08 Aug 2014
Carl Mercer, Communications Specialist
Barbados: Members of the community doing practical exercises in disaster management. Photo: UNDP in Barbados & the OECS
It is well recognized that disasters are an impediment to the eradication of poverty, so it is no surprise that the upcoming Sustainable Development Goals (SDGs) include indicators related to disaster risk reduction. However, while most attention is on the post-2015 development framework, momentum is also building towards a new framework for disaster risk reduction – a successor to the Hyogo Framework for Action (HFA).
Adopted by 168 countries in 2005, the HFA pledges to reduce the impact of disasters through prevention, preparedness, and capacities for emergency response. Over the last nine years, the HFA has been instrumental in galvanizing global support for tackling disasters.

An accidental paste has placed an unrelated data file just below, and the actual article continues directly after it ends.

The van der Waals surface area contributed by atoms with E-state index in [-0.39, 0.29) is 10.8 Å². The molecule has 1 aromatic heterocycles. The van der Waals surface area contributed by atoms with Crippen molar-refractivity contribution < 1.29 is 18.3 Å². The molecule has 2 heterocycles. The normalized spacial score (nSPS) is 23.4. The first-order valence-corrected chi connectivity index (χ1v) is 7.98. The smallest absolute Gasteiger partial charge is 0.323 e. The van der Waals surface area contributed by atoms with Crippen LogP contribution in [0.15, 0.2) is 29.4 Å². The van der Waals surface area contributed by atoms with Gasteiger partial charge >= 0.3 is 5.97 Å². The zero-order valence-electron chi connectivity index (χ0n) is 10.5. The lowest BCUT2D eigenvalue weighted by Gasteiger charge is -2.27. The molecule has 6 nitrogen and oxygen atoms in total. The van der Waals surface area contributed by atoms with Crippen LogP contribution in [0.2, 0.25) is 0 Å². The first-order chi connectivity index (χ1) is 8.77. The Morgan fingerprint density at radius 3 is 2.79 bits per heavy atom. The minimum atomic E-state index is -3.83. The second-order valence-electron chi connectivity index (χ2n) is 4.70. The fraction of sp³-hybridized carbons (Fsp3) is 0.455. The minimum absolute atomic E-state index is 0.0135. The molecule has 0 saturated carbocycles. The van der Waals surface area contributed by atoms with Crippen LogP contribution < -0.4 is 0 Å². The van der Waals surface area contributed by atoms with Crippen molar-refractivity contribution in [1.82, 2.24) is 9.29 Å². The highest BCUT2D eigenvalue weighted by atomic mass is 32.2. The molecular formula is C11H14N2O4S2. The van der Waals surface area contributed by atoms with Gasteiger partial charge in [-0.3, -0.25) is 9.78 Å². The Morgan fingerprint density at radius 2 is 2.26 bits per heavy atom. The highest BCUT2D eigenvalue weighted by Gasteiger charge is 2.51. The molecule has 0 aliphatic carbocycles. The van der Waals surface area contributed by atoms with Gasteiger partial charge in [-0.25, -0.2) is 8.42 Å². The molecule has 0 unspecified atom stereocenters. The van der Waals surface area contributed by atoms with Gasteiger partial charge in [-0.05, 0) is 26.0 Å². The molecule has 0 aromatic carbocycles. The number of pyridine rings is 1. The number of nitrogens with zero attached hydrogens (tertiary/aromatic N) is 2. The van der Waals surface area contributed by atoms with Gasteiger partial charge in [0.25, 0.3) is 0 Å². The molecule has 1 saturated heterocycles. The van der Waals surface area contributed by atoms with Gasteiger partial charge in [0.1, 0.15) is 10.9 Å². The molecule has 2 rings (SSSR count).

And the results during this time have been significant. Countries in all regions have made progress and some have truly transformed the way they undertake development, mainstreaming risk reduction throughout institutions, policies and programmes.
However, while a great deal of progress has been made, especially in disaster preparedness, other areas, such as risk-governance, still require a concerted push.
In July, I had the opportunity to participate in the first preparation meeting for the successor of the HFA (dubbed ‘HFA2’), and its adoption in March 2015 at the World Conference on Disaster Risk Reduction. Organized by UNISDR …